Sen Caldwell: Okay. In the folder you have a copy of the rules here, and they’re basically the committee rules that we normally follow, nothing out of the ordinary. If you want to take a second and look at that. I know Senator King was having a lot of debate about the five votes. Because of cameras and microphones, I’m very OCD about making sure that we have the members here. I don’t bend the rules on that. I play by the rules. I want y’all to do the same thing. And so we’ve done it before. I run a very open committee, and I try to run a very fair committee. Even if it’s something I don’t agree with, that you want to run, that’s your privilege as a senator, and I respect the decorum of the Senate and the committee, and so we will try to do that. That doesn’t mean that you’re going to get your bill passed. So if it’s something we all agree on, four or five do, we’ll pass it, and if not, then we won’t.


Sen Caldwell: One thing I would try to say, stay away from until the end of the session, is when everything gets jammed up and that is signing a bill out. I’d rather have it discussed in committee, heard in committee and voted on in committee. But if we get to the end of something, then that’s something that we can allow to do. It takes five members to sign a bill out and sign a yes vote. So any questions on the rules? I hear a motion do pass from Senator Gilmore and the second from Senator Wallace. All in favor say aye. Okay. That’s it. Punch you mic.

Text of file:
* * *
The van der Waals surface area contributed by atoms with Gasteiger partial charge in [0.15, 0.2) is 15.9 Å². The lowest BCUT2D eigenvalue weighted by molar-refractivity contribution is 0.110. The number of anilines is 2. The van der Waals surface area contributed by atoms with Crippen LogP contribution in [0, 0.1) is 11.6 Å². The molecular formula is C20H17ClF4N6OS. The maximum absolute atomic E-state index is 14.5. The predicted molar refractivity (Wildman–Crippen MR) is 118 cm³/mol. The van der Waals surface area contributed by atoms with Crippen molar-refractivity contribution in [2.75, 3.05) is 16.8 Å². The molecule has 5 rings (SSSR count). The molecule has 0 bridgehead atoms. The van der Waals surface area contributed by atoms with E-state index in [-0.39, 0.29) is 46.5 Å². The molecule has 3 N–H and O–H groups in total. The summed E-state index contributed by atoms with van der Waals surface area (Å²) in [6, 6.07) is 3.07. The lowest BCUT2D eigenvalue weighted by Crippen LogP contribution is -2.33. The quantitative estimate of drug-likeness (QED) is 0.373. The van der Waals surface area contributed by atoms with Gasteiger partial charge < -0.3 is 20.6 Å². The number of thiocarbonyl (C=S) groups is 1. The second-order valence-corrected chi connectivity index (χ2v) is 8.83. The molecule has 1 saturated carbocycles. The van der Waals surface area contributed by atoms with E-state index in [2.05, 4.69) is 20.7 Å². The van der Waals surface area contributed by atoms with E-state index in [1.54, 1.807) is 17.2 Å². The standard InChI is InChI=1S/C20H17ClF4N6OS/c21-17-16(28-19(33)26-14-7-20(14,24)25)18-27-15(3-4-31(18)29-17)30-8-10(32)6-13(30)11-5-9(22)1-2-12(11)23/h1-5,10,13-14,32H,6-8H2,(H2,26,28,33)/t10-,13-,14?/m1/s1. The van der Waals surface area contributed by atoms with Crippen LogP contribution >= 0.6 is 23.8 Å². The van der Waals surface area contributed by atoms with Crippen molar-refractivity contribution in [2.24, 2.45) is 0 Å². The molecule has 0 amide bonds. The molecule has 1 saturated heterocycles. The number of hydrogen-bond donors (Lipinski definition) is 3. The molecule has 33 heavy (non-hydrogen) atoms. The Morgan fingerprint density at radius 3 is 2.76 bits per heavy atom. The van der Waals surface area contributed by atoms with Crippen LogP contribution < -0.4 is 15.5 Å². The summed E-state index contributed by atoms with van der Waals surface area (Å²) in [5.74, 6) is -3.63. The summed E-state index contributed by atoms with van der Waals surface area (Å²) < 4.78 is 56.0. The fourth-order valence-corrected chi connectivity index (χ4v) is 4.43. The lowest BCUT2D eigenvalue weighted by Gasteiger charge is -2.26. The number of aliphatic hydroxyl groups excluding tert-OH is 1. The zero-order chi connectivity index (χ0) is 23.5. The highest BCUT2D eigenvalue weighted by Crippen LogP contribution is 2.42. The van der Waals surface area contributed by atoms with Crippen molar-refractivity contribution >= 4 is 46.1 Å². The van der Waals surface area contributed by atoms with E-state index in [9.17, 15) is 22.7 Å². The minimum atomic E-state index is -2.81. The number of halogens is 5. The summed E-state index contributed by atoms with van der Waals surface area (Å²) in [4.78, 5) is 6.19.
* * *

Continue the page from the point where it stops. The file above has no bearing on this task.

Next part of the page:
Sen Dees: Will you go back to– you had mentioned the tours and meetings–.


Sen Caldwell: Sure. And often we do this outside of session, but if there were times during session we wanted to, we always have people in the forestry industry want us to come down and tour lumber mills or plywood mills or things of that nature. We have the marijuana growing facilities is brand new. That all has taken place since I’ve been here. And so again, it’s not something I supported or voted for, but since it’s law of the land, and I’m elected to uphold the Constitution, then we have to legislate it.


Sen Dees: My question around scheduling of that. It’s got to be 24 hour notice–


Sen Caldwell: Well not necessarily true.  But if they feed us. So we have to give BLR anytime that– we would arrange our own time frame, then give BLR the notice that we want to do this, and they get it approved and signed off on. Yep. Yep. So I mean, we may schedule it three weeks out right now, but BLR has to have a minimum 24 hour notice. We give them three weeks notice. Okay? Any other questions? No? We’re adjourned.